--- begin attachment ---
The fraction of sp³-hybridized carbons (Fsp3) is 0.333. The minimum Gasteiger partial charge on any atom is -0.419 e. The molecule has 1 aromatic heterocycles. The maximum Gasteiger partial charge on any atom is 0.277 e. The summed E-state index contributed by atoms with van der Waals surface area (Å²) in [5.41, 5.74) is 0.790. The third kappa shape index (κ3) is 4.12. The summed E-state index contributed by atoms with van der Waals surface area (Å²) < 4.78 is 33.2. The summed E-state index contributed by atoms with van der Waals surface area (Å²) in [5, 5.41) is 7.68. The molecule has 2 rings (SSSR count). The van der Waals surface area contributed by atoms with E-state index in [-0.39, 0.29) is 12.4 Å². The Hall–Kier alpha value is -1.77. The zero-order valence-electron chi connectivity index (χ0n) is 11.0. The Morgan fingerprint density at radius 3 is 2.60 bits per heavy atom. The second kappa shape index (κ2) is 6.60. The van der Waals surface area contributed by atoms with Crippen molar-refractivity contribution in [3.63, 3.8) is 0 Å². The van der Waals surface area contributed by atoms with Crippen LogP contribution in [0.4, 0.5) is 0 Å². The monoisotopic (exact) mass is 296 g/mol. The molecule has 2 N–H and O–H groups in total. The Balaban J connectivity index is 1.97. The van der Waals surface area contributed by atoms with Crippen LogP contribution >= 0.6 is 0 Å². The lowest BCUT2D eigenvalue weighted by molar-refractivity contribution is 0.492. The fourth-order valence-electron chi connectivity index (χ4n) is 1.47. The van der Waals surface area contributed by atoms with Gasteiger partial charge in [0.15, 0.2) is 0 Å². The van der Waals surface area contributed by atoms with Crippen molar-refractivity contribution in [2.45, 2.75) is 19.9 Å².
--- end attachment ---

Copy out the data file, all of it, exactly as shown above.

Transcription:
The fraction of sp³-hybridized carbons (Fsp3) is 0.333. The minimum Gasteiger partial charge on any atom is -0.419 e. The molecule has 1 aromatic heterocycles. The maximum Gasteiger partial charge on any atom is 0.277 e. The summed E-state index contributed by atoms with van der Waals surface area (Å²) in [5.41, 5.74) is 0.790. The third kappa shape index (κ3) is 4.12. The summed E-state index contributed by atoms with van der Waals surface area (Å²) < 4.78 is 33.2. The summed E-state index contributed by atoms with van der Waals surface area (Å²) in [5, 5.41) is 7.68. The molecule has 2 rings (SSSR count). The van der Waals surface area contributed by atoms with E-state index in [-0.39, 0.29) is 12.4 Å². The Hall–Kier alpha value is -1.77. The zero-order valence-electron chi connectivity index (χ0n) is 11.0. The Morgan fingerprint density at radius 3 is 2.60 bits per heavy atom. The second kappa shape index (κ2) is 6.60. The van der Waals surface area contributed by atoms with Crippen molar-refractivity contribution in [3.63, 3.8) is 0 Å². The van der Waals surface area contributed by atoms with Crippen LogP contribution in [0.4, 0.5) is 0 Å². The monoisotopic (exact) mass is 296 g/mol. The molecule has 2 N–H and O–H groups in total. The Balaban J connectivity index is 1.97. The van der Waals surface area contributed by atoms with Crippen LogP contribution >= 0.6 is 0 Å². The lowest BCUT2D eigenvalue weighted by molar-refractivity contribution is 0.492. The fourth-order valence-electron chi connectivity index (χ4n) is 1.47. The van der Waals surface area contributed by atoms with Gasteiger partial charge in [0.15, 0.2) is 0 Å². The van der Waals surface area contributed by atoms with Crippen molar-refractivity contribution in [2.45, 2.75) is 19.9 Å².